Challenges for pass interference are a dicey but necessary NFL rule change

Jan 20, 2019; New Orleans, LA: Los Angeles Rams defensive back Nickell Robey-Coleman (23) breaks up a pass intended or New Orleans Saints wide receiver Tommylee Lewis during the fourth quarter of the NFC Championship game at Mercedes-Benz Superdome. (Chuck Cook-USA TODAY Sports)
Jan 20, 2019; New Orleans, LA: Los Angeles Rams defensive back Nickell Robey-Coleman (23) breaks up a pass intended or New Orleans Saints wide receiver Tommylee Lewis during the fourth quarter of the NFC Championship game at Mercedes-Benz Superdome. (Chuck Cook-USA TODAY Sports)

By Matt Dolloff, 985TheSportsHub.com

The NFL's biggest rule change of 2019 comes with risk. But it also brings a necessary protection to the integrity of games against egregious officiating mistakes.

As announced on Tuesday night at the NFL's annual league meeting in Phoenix, the league has approved a rule change allowing coaches to throw challenge flags for pass interference - whether called or not. It's a reaction to the obvious DPI on Rams cornerback Nickell Robey-Coleman that officials inexplicably missed in the fourth quarter of the NFC Championship Game, which the Rams won over the New Orleans Saints to send them to Super Bowl LIII.

Of course, Saints head coach Sean Payton spearheaded the discussion to implement the rule change, which will only apply to the final two minutes of halves. Here's the official language of the rule change, per NFL Communications:

"By Competition Committee; For one year only, expands the reviewable plays in Instant Replay to include pass interference, called or not called on the field. Also expands automatic replay reviews to include scoring plays and turnovers negated by a foul, and any Try attempt (extra point or two-point conversion)."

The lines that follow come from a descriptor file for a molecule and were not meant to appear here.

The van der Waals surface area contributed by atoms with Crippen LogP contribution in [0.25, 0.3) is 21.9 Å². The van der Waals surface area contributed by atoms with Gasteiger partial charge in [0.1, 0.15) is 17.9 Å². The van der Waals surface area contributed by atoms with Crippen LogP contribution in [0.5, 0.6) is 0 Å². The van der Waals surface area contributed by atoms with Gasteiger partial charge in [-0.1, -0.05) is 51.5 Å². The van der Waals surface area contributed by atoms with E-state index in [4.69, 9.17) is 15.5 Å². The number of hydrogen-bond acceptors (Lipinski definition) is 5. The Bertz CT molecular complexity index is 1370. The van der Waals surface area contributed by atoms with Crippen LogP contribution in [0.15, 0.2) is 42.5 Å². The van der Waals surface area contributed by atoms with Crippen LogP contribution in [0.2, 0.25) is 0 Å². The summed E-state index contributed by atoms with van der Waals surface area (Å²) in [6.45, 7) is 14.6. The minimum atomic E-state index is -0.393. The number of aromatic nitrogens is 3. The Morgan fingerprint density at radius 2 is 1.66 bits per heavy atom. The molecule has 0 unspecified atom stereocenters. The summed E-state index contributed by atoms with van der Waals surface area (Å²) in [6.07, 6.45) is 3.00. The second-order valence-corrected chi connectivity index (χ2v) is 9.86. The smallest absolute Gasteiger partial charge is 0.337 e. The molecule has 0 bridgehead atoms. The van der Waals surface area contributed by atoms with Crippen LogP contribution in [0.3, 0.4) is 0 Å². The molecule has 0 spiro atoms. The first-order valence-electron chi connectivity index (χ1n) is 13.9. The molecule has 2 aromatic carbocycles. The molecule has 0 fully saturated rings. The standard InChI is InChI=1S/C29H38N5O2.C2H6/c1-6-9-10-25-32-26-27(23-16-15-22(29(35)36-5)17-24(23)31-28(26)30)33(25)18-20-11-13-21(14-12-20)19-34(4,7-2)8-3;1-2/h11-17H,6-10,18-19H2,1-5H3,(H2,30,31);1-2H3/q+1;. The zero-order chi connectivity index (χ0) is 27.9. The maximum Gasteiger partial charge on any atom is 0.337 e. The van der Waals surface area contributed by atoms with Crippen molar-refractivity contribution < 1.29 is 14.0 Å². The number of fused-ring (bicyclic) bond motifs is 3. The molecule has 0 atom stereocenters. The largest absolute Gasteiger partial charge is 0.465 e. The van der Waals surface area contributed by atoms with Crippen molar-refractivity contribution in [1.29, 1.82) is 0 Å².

The intention of the change is to correct obvious mistakes like the one in the NFC title game, which clearly should have been a flag. Debates can continue to rage over how much the non-call really impacted the outcome of that game. But no NFL fan should be OK with such a mistake playing any kind of role in such a meaningful situation.

NEW ORLEANS, LOUISIANA - JANUARY 20: A referee watches as Tommylee Lewis of the New Orleans Saints drops a pass broken up by Nickell Robey-Coleman of the Los Angeles Rams during the fourth quarter in the NFC Championship game at the Mercedes-Benz Superdome. (Chris Graythen/Getty Images)
NEW ORLEANS, LOUISIANA - JANUARY 20: A referee watches as Tommylee Lewis of the New Orleans Saints drops a pass broken up by Nickell Robey-Coleman of the Los Angeles Rams during the fourth quarter in the NFC Championship game at the Mercedes-Benz Superdome. (Chris Graythen/Getty Images)

Risky, still, is the ability to challenge judgment calls like pass interference. The hope is that officials do not overreach and use replay to analyze every millisecond of a play to see whether a defender's hand grazed a receiver. The language of the rule change doesn't necessarily protect against that. It'll be up to them to minimize analysis of replays and, if it's not an egregious call/non-call, quickly move on with the game.

It's also a dog whistle for proponents of "slippery slope" theories. Why stop at pass interference? Other proposals at the league meeting wanted the same rule to apply to roughing the passer and/or personal fouls. Could this rule expand to all penalties in the future? Or, as Bill Belichick has advocated for, all plays?

The rule change is a flimsy one, without question. It'll lead to some doomsday proclamations. But just remember the same outcries that came out over the league's rule change regarding lowered helmets a year ago. The change ultimately had no effect whatsoever. And even if this rule has disastrous unintended consequences, it's being described as a one-year trial. Just call the toll-free number and cancel before it renews!

Hopefully the pass interference change does have an effect on the end of games. But only for occasions like the NFC Championship Game, when just about the entire football world agrees that the officials badly screwed up. If it goes any further, that's when the risk becomes reality.

Matt Dolloff is a digital producer for 985TheSportsHub.com. Any opinions expressed do not necessarily reflect those of 98.5 The Sports Hub, Beasley Media Group, or any subsidiaries. Have a news tip, question, or comment for Matt? Follow him on Twitter @mattdolloff or email him at [email protected].